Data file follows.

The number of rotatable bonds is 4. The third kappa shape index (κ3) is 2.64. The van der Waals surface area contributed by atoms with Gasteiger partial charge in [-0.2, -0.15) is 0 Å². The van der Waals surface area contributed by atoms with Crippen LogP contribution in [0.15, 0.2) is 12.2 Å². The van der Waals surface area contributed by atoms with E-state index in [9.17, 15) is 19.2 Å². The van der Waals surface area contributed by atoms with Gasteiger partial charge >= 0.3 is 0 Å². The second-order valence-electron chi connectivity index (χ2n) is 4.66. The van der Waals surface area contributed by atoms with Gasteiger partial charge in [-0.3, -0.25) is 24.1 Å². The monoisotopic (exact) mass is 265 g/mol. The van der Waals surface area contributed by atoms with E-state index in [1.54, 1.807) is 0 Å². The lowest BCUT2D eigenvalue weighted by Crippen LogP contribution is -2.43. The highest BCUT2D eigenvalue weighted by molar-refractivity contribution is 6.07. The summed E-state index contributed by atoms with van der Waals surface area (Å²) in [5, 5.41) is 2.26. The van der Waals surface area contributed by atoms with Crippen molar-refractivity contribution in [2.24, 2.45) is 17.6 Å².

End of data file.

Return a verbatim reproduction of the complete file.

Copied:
The number of rotatable bonds is 4. The third kappa shape index (κ3) is 2.64. The van der Waals surface area contributed by atoms with Gasteiger partial charge in [-0.2, -0.15) is 0 Å². The van der Waals surface area contributed by atoms with Crippen LogP contribution in [0.15, 0.2) is 12.2 Å². The van der Waals surface area contributed by atoms with E-state index in [9.17, 15) is 19.2 Å². The van der Waals surface area contributed by atoms with Gasteiger partial charge >= 0.3 is 0 Å². The second-order valence-electron chi connectivity index (χ2n) is 4.66. The van der Waals surface area contributed by atoms with Gasteiger partial charge in [-0.3, -0.25) is 24.1 Å². The monoisotopic (exact) mass is 265 g/mol. The van der Waals surface area contributed by atoms with E-state index in [1.54, 1.807) is 0 Å². The lowest BCUT2D eigenvalue weighted by Crippen LogP contribution is -2.43. The highest BCUT2D eigenvalue weighted by molar-refractivity contribution is 6.07. The summed E-state index contributed by atoms with van der Waals surface area (Å²) in [5, 5.41) is 2.26. The van der Waals surface area contributed by atoms with Crippen molar-refractivity contribution in [2.24, 2.45) is 17.6 Å².